Sarah KirkconnellBPL Member
@sarbarLocale: In the shadow of Mt. Rainier
Agri chemicals are something you won't be able to avoid – they will be there. When I hike in areas with it…I carry my water from home. Same when I hike near old mines due to Arsenic.
On city water – the chemicals used to treat it is not much different than Aquamira or MicroPur. And I wouldn't fear the city pipes as much as the ones in your home – which are often PVC pipes.Aug 27, 2010 at 1:38 pm #1641045
All things considered it appears as if Am drops/pills are my best bet for chemical treatment or the Sawyer inline filter or purifier if I want to remove contaminants.Aug 29, 2010 at 5:08 pm #1641424
Chris JonesBPL Member
Unfortunately, the only way to remove chemical pollution from water in the field is through distillation. For all intensive purposes, distallation is impractical because it requires a huge amount of fuel.
If I were hiking through an area where the water is known to be chemically polluted, I would: 1) do my due diligence to find out where confirmed, clean water sources are, 2) carry in more water (water is heavy, so I'd probably have to sacrifice other conveniences to make room for the weight).
Carbon filters may get rid of some of the chemical pollutants, but not all.
BTW, correct me if I'm wrong, but I find it highly unlikely that any developed country would use lead pipes in transporting water.Aug 29, 2010 at 6:31 pm #1641449
You can set up a solar still using zero fuel. It is mostly built out of plastic sheet. This is pretty effective in a desert environment.
–B.G.–Aug 29, 2010 at 6:34 pm #1641450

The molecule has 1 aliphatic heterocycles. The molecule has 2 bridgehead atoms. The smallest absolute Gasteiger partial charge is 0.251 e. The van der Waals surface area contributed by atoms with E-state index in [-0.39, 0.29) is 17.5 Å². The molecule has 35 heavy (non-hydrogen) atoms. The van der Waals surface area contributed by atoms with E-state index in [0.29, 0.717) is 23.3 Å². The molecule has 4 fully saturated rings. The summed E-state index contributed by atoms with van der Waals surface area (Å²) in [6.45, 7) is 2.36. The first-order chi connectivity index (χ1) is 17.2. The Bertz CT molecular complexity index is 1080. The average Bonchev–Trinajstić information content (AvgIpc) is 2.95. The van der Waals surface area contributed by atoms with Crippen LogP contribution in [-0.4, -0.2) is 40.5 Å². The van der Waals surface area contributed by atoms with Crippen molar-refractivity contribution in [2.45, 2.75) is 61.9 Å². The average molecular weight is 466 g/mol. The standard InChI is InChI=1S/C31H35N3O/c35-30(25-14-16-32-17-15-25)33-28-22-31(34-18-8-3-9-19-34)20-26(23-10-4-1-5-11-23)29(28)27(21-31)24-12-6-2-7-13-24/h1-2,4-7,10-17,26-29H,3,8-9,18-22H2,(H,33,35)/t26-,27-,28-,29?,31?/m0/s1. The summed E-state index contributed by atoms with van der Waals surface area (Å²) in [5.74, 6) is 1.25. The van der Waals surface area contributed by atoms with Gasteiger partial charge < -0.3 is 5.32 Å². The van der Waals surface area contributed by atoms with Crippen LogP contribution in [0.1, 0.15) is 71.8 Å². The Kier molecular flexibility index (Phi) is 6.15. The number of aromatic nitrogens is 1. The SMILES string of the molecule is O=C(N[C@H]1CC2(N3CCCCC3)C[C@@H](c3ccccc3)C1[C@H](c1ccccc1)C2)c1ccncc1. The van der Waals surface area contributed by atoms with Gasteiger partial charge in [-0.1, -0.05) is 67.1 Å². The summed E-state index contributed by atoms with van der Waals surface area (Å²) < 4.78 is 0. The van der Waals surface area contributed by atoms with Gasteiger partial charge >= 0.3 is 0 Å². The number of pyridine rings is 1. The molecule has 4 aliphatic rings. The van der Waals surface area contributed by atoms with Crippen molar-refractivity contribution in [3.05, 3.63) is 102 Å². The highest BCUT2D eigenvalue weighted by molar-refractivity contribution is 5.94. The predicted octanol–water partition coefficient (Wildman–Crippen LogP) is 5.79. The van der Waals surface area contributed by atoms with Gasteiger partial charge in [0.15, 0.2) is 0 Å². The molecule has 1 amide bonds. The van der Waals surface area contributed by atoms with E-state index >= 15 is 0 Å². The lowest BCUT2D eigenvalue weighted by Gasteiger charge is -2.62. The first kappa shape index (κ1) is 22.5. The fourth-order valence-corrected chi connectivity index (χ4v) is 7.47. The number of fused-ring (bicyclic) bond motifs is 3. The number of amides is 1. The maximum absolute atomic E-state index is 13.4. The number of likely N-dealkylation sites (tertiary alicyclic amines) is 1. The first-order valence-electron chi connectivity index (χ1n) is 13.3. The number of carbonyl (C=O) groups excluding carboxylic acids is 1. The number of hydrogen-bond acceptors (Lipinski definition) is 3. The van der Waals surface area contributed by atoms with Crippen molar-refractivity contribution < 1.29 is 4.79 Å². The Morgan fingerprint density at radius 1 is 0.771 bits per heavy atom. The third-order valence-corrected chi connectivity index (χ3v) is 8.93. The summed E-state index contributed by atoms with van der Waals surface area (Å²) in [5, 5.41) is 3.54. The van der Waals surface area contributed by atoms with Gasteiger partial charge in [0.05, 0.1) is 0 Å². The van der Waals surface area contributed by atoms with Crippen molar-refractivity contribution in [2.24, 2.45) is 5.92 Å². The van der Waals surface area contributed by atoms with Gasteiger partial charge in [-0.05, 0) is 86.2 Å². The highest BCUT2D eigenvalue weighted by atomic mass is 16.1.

Chris JonesBPL Member
Kinda hard to do if you're constantly on the move, no?Aug 29, 2010 at 6:46 pm #1641456
If you are in a desert environment, you try to hike more at night and camp more during the heat of the day. So, the solar still gets used in the day when the sun is hot.
–B.G.–Aug 29, 2010 at 8:03 pm #1641471
Distillation won't remove all the chemical pollution.Aug 29, 2010 at 8:28 pm #1641476
Some interesting reading about reducing lead in your drinking water. http://water.epa.gov/drink/info/lead/lead1.cfm
I'm probably over reacting about the chemicals. I thought my first needs purifier removed chemicals, but maybe not. The sawyer filter looks like a lighter replacement for the first needs.Aug 29, 2010 at 8:56 pm #1641487
I'm probably over reacting about the chemicals.
If the Sawyer filter and a carbon filter are not enough, then yeah, I think you're overreacting. I'd reduce UV exposure in all aspects of daily living before trying to improve water purity further.
http://www.ewg.org/2010sunscreen/Aug 29, 2010 at 9:46 pm #1641497
"I'd reduce UV exposure in all aspects of daily living before trying to improve water purity further."
You can accomplish that with a tarp made out of aluminum foil.
–B.G.–Aug 29, 2010 at 11:18 pm #1641506
Jason BrinkmanBPL Member
Future news headline: "Hiker found dead under tinfoil tarp while waiting for plastic sheet and hole in the ground – a so-called 'solar still' – to clean feared farm chemicals from his water."
Personally, I think the stress from worrying about your water is more harmful to your health than what 'might' be in there, but hey, hike your own hike.
My strategy is to choose sources wisely. Sometimes this requires a fair amount of planning ahead, or 'freightering' water in dry environments. Beyond that, I use Katadyn Micropur MP-1 tablets (another chemical, in and of itself) to kill off the bugs when the source is questionable. And if I fear chemical contamination or want to improve taste, I will suck it through a small and light Frontier Pro. But the proponderence of the time I hike in fairly remote locales and drink unfiltered/untreated directly from high quality sources.